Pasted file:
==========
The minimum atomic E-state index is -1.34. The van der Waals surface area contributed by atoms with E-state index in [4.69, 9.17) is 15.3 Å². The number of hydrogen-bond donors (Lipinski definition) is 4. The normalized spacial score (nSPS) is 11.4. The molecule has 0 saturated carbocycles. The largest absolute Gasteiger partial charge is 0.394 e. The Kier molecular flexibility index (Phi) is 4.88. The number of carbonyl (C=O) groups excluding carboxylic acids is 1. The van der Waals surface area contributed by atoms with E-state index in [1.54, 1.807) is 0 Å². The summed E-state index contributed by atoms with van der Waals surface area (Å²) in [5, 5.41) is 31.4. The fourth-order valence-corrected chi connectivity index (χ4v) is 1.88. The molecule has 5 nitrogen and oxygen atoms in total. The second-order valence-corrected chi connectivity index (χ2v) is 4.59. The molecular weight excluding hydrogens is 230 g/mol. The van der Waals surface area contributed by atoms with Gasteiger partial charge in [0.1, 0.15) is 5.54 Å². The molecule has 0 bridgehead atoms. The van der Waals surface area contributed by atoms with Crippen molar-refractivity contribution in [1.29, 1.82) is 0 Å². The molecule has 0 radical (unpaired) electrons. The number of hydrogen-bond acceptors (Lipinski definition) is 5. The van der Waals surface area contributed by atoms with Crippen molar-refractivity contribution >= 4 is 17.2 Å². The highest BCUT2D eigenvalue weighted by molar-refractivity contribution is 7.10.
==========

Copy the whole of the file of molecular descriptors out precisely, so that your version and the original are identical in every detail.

The minimum atomic E-state index is -1.34. The van der Waals surface area contributed by atoms with E-state index in [4.69, 9.17) is 15.3 Å². The number of hydrogen-bond donors (Lipinski definition) is 4. The normalized spacial score (nSPS) is 11.4. The molecule has 0 saturated carbocycles. The largest absolute Gasteiger partial charge is 0.394 e. The Kier molecular flexibility index (Phi) is 4.88. The number of carbonyl (C=O) groups excluding carboxylic acids is 1. The van der Waals surface area contributed by atoms with E-state index in [1.54, 1.807) is 0 Å². The summed E-state index contributed by atoms with van der Waals surface area (Å²) in [5, 5.41) is 31.4. The fourth-order valence-corrected chi connectivity index (χ4v) is 1.88. The molecule has 5 nitrogen and oxygen atoms in total. The second-order valence-corrected chi connectivity index (χ2v) is 4.59. The molecular weight excluding hydrogens is 230 g/mol. The van der Waals surface area contributed by atoms with Gasteiger partial charge in [0.1, 0.15) is 5.54 Å². The molecule has 0 bridgehead atoms. The van der Waals surface area contributed by atoms with Crippen molar-refractivity contribution in [1.29, 1.82) is 0 Å². The molecule has 0 radical (unpaired) electrons. The number of hydrogen-bond acceptors (Lipinski definition) is 5. The van der Waals surface area contributed by atoms with Crippen molar-refractivity contribution >= 4 is 17.2 Å². The highest BCUT2D eigenvalue weighted by molar-refractivity contribution is 7.10.